This is very different than a true detonating explosive.

mapsjanhere
November 10, 2009, 12:28 PM
And just to add to the confusion, the reason a low charge of smokeless powder can destroy a gun is that the primer explosion doesn't start a controlled burn of the powder column but generates a air-powder explosive by mixing the small powder charge with the air in the cartridge. This leadsto a much more rapid release of energy than would be the case with a controlled burn process.

Buzzcook
November 10, 2009, 01:29 PM
What about a lower order explosive agent, like gasoline?
Gasoline is not a lower order explosive.
imho it's one of those things which can work but are not as effective as other alternatives. What makes gas work in your engine is that it's vaporized making a mini fuel air explosion. It would be possible to do something similar behind a projectile but not in self contained cartridges. At least not cartridges that would be usable in shoulder arms. You would have to build a different kind of mechanism.

It is possible to make black powder in your garage and probably some of the nitrocellulose powders. Not sure if home made primers are a possibility though.

I kind of doubt that you have to worry about it anyway. Besides if Red Dawn happens in your neighborhood, it's much better to think in terms of IEDs than firearms.

Skans
November 10, 2009, 01:55 PM
Gasoline is not a lower order explosive.
imho it's one of those things which can work but are not as effective as other alternatives. What makes gas work in your engine is that it's vaporized making a mini fuel air explosion. It would be possible to do something similar behind a projectile but not in self contained cartridges. At least not cartridges that would be usable in shoulder arms. You would have to build a different kind of mechanism.

My thought would be to use some substance similar to cotten which could then be soaked in Diesel fuel and stuff that into a cartridge. Then place very thin and small balloon filled with O2 into the cartridge as well, and use a large primer to burst the balloon and ignite the O2/Diesel mixture. I think it could work, but I don't know how a diesel/O2 mixture compares with modern gunpowder.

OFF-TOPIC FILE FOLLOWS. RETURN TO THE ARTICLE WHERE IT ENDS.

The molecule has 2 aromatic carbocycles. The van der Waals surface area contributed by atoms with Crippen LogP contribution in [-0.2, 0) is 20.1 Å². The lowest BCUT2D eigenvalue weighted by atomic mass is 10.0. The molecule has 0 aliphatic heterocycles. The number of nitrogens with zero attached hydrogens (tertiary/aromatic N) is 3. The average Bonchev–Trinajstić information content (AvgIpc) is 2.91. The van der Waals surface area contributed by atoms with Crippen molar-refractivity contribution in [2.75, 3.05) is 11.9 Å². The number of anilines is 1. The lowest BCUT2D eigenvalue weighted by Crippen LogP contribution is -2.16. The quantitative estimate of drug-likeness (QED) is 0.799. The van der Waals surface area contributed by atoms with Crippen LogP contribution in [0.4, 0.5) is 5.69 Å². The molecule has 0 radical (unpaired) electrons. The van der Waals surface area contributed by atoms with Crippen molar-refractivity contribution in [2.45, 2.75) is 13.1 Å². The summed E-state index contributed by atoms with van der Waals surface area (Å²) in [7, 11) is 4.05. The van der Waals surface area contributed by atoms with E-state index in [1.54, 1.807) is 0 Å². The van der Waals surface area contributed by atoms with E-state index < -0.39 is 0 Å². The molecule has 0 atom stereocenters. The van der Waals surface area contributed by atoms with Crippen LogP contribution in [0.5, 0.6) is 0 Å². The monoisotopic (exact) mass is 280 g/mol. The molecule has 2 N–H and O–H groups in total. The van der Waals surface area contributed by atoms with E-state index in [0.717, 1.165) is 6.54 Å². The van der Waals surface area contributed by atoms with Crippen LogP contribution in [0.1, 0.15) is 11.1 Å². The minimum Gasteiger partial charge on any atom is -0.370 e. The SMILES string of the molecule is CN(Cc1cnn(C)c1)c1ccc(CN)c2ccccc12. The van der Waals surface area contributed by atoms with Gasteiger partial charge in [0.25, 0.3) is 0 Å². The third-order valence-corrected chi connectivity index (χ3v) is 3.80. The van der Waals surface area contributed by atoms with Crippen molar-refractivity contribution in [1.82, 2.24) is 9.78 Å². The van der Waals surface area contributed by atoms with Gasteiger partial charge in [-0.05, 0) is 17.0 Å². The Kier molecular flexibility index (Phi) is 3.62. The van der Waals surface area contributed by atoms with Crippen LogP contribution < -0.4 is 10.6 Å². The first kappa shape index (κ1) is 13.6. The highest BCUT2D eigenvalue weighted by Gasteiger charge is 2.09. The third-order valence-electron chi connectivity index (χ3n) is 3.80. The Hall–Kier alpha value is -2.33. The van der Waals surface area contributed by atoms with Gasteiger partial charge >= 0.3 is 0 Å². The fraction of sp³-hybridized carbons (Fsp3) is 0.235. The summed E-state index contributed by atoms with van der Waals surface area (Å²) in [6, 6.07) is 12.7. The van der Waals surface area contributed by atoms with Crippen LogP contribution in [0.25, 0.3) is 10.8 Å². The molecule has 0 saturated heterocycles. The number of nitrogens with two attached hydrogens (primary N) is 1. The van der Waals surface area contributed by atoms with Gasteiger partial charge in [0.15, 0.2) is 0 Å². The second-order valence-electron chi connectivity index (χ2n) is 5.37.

Buzzcook
November 10, 2009, 02:09 PM
Skans there's a couple problems with your idea. 1 the balloon would have to be resistant to the corrosive effects of the petrolium. 2. the balloon would have to be capable of holding air for an extended time without deflating. 3. what makes gas explosive is its vaporization. If the fuel was soaked into cotton then it wouldn't vaporize very well. 4. If we have to MacGyver propellant then there will probably not be primers readily available.

I think we would have to look at something similar to a CO2 pellet gun with pressurized gas and O2 tanks and some form of ignition such as a piezoelectric spark.

Drummer101
November 10, 2009, 02:51 PM
With some the high powered air rifles that air can combust (2000 psi tends to do that)

mapsjanhere
November 10, 2009, 03:04 PM
Sorry, air cannot combust, nothing combustible in it. What you are referring to is oil in the air rifle combusting under high pressure (basically a mini Diesel engine).

Drummer101
November 10, 2009, 03:22 PM
I meant dieseling (it has been awhile), thanks for the correction

Skans
November 10, 2009, 04:17 PM
I'm not concerned with long term storage of the ammunition. A fiberous material soaked in petrolium should fill the cartridge with enough volitile material to combust, if there is a sufficiently high enough O2 mixture in the cartridge. It wouldn't be hard to test this - you could even put the soaked wadding in the cartridge and blow O2 in there just prior to seating the bullet and then seal the primer and bullet. The mixture would be there ready to combust for at least a short period of time. perhaps there's a way to use propane and 02 instead of diesel.